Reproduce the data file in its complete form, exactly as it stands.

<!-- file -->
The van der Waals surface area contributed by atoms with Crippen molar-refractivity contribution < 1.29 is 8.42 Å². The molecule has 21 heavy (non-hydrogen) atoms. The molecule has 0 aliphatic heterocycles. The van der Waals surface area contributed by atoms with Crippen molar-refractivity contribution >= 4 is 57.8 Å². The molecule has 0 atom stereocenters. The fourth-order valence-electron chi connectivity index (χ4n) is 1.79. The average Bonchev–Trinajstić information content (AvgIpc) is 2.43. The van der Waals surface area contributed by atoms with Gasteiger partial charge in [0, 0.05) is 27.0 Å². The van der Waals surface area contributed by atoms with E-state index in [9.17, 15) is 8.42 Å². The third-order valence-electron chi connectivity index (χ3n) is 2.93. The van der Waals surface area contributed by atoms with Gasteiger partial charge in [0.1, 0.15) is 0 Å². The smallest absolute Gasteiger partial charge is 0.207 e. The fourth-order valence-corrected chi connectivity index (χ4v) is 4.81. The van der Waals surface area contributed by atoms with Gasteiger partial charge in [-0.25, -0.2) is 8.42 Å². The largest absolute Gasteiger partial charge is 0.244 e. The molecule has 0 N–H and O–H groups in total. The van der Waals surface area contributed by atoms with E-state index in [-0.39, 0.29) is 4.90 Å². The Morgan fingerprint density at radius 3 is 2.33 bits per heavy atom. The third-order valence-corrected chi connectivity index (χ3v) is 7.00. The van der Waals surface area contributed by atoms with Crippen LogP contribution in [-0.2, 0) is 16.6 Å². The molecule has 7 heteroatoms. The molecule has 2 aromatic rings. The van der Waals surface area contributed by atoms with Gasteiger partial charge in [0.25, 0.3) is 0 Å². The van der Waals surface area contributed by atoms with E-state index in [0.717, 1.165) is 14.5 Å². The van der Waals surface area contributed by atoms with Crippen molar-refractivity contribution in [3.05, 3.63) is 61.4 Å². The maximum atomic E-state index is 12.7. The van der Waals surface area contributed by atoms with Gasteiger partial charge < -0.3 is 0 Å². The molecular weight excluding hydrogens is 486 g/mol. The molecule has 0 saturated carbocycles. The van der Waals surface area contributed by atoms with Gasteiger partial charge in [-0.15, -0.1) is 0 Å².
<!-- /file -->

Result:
The van der Waals surface area contributed by atoms with Crippen molar-refractivity contribution < 1.29 is 8.42 Å². The molecule has 21 heavy (non-hydrogen) atoms. The molecule has 0 aliphatic heterocycles. The van der Waals surface area contributed by atoms with Crippen molar-refractivity contribution >= 4 is 57.8 Å². The molecule has 0 atom stereocenters. The fourth-order valence-electron chi connectivity index (χ4n) is 1.79. The average Bonchev–Trinajstić information content (AvgIpc) is 2.43. The van der Waals surface area contributed by atoms with Gasteiger partial charge in [0, 0.05) is 27.0 Å². The van der Waals surface area contributed by atoms with E-state index in [9.17, 15) is 8.42 Å². The third-order valence-electron chi connectivity index (χ3n) is 2.93. The van der Waals surface area contributed by atoms with Gasteiger partial charge in [0.1, 0.15) is 0 Å². The smallest absolute Gasteiger partial charge is 0.207 e. The fourth-order valence-corrected chi connectivity index (χ4v) is 4.81. The van der Waals surface area contributed by atoms with Gasteiger partial charge in [-0.25, -0.2) is 8.42 Å². The largest absolute Gasteiger partial charge is 0.244 e. The molecule has 0 N–H and O–H groups in total. The van der Waals surface area contributed by atoms with E-state index in [-0.39, 0.29) is 4.90 Å². The Morgan fingerprint density at radius 3 is 2.33 bits per heavy atom. The third-order valence-corrected chi connectivity index (χ3v) is 7.00. The van der Waals surface area contributed by atoms with Crippen LogP contribution in [-0.2, 0) is 16.6 Å². The molecule has 7 heteroatoms. The molecule has 2 aromatic rings. The van der Waals surface area contributed by atoms with Gasteiger partial charge in [0.25, 0.3) is 0 Å². The van der Waals surface area contributed by atoms with E-state index in [0.717, 1.165) is 14.5 Å². The van der Waals surface area contributed by atoms with Crippen molar-refractivity contribution in [3.05, 3.63) is 61.4 Å². The maximum atomic E-state index is 12.7. The van der Waals surface area contributed by atoms with Gasteiger partial charge < -0.3 is 0 Å². The molecular weight excluding hydrogens is 486 g/mol. The molecule has 0 saturated carbocycles. The van der Waals surface area contributed by atoms with Gasteiger partial charge in [-0.15, -0.1) is 0 Å².